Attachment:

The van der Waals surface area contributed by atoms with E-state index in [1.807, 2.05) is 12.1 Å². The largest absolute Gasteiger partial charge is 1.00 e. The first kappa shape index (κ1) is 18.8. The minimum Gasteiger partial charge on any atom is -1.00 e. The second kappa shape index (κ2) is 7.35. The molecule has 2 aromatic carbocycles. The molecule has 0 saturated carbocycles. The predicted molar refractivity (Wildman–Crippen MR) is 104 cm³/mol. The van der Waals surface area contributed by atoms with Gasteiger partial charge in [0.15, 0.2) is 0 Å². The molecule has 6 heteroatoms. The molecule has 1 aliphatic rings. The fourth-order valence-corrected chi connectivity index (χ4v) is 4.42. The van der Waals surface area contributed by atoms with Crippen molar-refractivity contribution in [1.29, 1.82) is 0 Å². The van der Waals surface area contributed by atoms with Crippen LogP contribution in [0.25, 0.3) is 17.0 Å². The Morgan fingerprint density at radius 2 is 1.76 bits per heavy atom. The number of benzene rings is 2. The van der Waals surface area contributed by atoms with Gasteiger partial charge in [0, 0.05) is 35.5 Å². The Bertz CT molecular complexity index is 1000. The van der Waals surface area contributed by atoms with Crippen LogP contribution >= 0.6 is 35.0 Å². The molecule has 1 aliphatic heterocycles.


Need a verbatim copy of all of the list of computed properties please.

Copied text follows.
The van der Waals surface area contributed by atoms with E-state index in [1.807, 2.05) is 12.1 Å². The largest absolute Gasteiger partial charge is 1.00 e. The first kappa shape index (κ1) is 18.8. The minimum Gasteiger partial charge on any atom is -1.00 e. The second kappa shape index (κ2) is 7.35. The molecule has 2 aromatic carbocycles. The molecule has 0 saturated carbocycles. The predicted molar refractivity (Wildman–Crippen MR) is 104 cm³/mol. The van der Waals surface area contributed by atoms with Gasteiger partial charge in [0.15, 0.2) is 0 Å². The molecule has 6 heteroatoms. The molecule has 1 aliphatic rings. The fourth-order valence-corrected chi connectivity index (χ4v) is 4.42. The van der Waals surface area contributed by atoms with Crippen molar-refractivity contribution in [1.29, 1.82) is 0 Å². The van der Waals surface area contributed by atoms with Crippen LogP contribution in [0.25, 0.3) is 17.0 Å². The Morgan fingerprint density at radius 2 is 1.76 bits per heavy atom. The number of benzene rings is 2. The van der Waals surface area contributed by atoms with Gasteiger partial charge in [0, 0.05) is 35.5 Å². The Bertz CT molecular complexity index is 1000. The van der Waals surface area contributed by atoms with Crippen LogP contribution >= 0.6 is 35.0 Å². The molecule has 1 aliphatic heterocycles.